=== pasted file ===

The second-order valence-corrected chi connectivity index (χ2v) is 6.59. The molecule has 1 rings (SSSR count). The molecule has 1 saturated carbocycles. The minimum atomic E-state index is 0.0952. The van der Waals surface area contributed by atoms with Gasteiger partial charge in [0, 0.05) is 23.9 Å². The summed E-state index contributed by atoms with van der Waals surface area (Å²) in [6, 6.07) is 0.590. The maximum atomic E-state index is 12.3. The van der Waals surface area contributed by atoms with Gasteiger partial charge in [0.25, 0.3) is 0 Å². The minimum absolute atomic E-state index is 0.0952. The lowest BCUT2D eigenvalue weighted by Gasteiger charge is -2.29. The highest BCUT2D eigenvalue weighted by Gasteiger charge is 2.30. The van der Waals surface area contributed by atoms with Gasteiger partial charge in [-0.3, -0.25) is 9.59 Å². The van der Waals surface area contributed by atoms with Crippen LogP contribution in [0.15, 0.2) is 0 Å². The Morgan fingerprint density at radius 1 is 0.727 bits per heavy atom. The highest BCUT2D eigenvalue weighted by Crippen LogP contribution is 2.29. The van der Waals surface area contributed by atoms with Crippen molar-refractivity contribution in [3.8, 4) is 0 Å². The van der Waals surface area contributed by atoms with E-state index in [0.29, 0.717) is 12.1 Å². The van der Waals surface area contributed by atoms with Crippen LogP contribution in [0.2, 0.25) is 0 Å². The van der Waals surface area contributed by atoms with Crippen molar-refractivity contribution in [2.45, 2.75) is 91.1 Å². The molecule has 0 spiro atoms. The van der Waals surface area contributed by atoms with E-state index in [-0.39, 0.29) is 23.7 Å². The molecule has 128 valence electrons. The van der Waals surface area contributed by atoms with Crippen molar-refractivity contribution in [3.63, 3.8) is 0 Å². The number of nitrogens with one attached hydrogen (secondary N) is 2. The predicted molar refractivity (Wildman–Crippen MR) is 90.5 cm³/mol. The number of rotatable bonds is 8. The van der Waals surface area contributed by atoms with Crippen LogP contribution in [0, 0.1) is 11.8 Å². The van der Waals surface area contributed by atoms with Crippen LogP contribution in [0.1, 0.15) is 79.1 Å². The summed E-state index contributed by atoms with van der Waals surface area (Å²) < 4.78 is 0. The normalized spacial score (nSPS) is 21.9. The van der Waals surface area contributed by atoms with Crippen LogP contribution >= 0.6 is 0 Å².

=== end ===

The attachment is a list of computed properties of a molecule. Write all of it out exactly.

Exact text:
The second-order valence-corrected chi connectivity index (χ2v) is 6.59. The molecule has 1 rings (SSSR count). The molecule has 1 saturated carbocycles. The minimum atomic E-state index is 0.0952. The van der Waals surface area contributed by atoms with Gasteiger partial charge in [0, 0.05) is 23.9 Å². The summed E-state index contributed by atoms with van der Waals surface area (Å²) in [6, 6.07) is 0.590. The maximum atomic E-state index is 12.3. The van der Waals surface area contributed by atoms with Gasteiger partial charge in [0.25, 0.3) is 0 Å². The minimum absolute atomic E-state index is 0.0952. The lowest BCUT2D eigenvalue weighted by Gasteiger charge is -2.29. The highest BCUT2D eigenvalue weighted by Gasteiger charge is 2.30. The van der Waals surface area contributed by atoms with Gasteiger partial charge in [-0.3, -0.25) is 9.59 Å². The van der Waals surface area contributed by atoms with Crippen LogP contribution in [0.15, 0.2) is 0 Å². The Morgan fingerprint density at radius 1 is 0.727 bits per heavy atom. The highest BCUT2D eigenvalue weighted by Crippen LogP contribution is 2.29. The van der Waals surface area contributed by atoms with Crippen molar-refractivity contribution in [3.8, 4) is 0 Å². The van der Waals surface area contributed by atoms with E-state index in [0.29, 0.717) is 12.1 Å². The van der Waals surface area contributed by atoms with Crippen LogP contribution in [0.2, 0.25) is 0 Å². The van der Waals surface area contributed by atoms with Crippen molar-refractivity contribution in [2.45, 2.75) is 91.1 Å². The molecule has 0 spiro atoms. The van der Waals surface area contributed by atoms with E-state index in [-0.39, 0.29) is 23.7 Å². The molecule has 128 valence electrons. The van der Waals surface area contributed by atoms with Crippen molar-refractivity contribution in [3.63, 3.8) is 0 Å². The number of nitrogens with one attached hydrogen (secondary N) is 2. The predicted molar refractivity (Wildman–Crippen MR) is 90.5 cm³/mol. The number of rotatable bonds is 8. The van der Waals surface area contributed by atoms with Crippen LogP contribution in [0, 0.1) is 11.8 Å². The van der Waals surface area contributed by atoms with Crippen LogP contribution in [0.1, 0.15) is 79.1 Å². The summed E-state index contributed by atoms with van der Waals surface area (Å²) < 4.78 is 0. The normalized spacial score (nSPS) is 21.9. The van der Waals surface area contributed by atoms with Crippen LogP contribution >= 0.6 is 0 Å².